Special solar panels for agrivoltaics

BayWa r.e. and its Dutch subsidiary, GroenLeven, are building five pilot agrivoltaic power projects in the Netherlands, where they are testing five different types of crops: blueberries, red currants, raspberries, strawberries, and blackberries.

Image: GroenLeven

The largest of the projects is a 2.67 MW solar plant (shown in image) deployed on a 3.2-hectare surface devoted to raspberry cultivation. 

The two companies are not relying on standard PV modules for the project, as such products are considered unsuitable in an efficient agrivoltaic project. According to the interview of the project manager for AgriPV at GroenLeven, Willem De Vries, done by pv magazine they have used special monocrystalline solar panels that were produced to their specifications.

De Vries said the special requirements are related to transparency, as plants below the panels need to receive sufficient light, while being protected by a foil cover from direct sunlight, rain, hail and frost. De Vries said that the sunlight hitting the raspberries should not be too strong.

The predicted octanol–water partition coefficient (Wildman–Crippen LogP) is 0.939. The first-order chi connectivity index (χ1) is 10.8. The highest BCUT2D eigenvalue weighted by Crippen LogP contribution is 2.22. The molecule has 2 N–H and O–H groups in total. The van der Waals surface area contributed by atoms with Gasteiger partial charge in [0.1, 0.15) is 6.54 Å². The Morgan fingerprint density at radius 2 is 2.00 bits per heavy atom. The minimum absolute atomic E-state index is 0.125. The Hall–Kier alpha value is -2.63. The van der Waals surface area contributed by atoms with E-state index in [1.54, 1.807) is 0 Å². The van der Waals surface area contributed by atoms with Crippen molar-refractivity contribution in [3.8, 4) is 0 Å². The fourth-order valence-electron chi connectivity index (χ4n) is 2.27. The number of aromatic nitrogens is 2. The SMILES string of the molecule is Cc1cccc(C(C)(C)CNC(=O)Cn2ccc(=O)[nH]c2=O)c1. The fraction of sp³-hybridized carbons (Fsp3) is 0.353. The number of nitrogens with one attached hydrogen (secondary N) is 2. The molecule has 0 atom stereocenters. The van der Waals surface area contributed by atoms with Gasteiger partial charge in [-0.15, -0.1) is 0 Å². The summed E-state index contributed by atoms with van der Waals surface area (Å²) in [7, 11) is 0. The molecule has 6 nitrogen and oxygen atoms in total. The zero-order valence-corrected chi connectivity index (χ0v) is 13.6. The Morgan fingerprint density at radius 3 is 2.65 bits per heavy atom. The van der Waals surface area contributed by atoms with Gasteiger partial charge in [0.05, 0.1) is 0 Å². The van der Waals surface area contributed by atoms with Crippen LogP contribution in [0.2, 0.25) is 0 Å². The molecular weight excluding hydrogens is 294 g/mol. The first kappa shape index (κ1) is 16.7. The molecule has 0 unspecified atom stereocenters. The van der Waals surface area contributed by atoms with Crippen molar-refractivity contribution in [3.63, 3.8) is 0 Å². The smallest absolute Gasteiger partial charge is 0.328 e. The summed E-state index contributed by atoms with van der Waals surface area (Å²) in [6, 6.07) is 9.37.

A large barrier to the adoption of Undercover Farming technologies in South Africa is the high energy demands of Controlled Environment Agriculture (CEA). 
Solar PV has not been considered as a viable solution due to space constraints and the inability to use rooftop systems. Innovations like these hold large opportunities for the agriculture sector, particularly when considering the growing berries market, rising energy costs and loadshedding impacts. 

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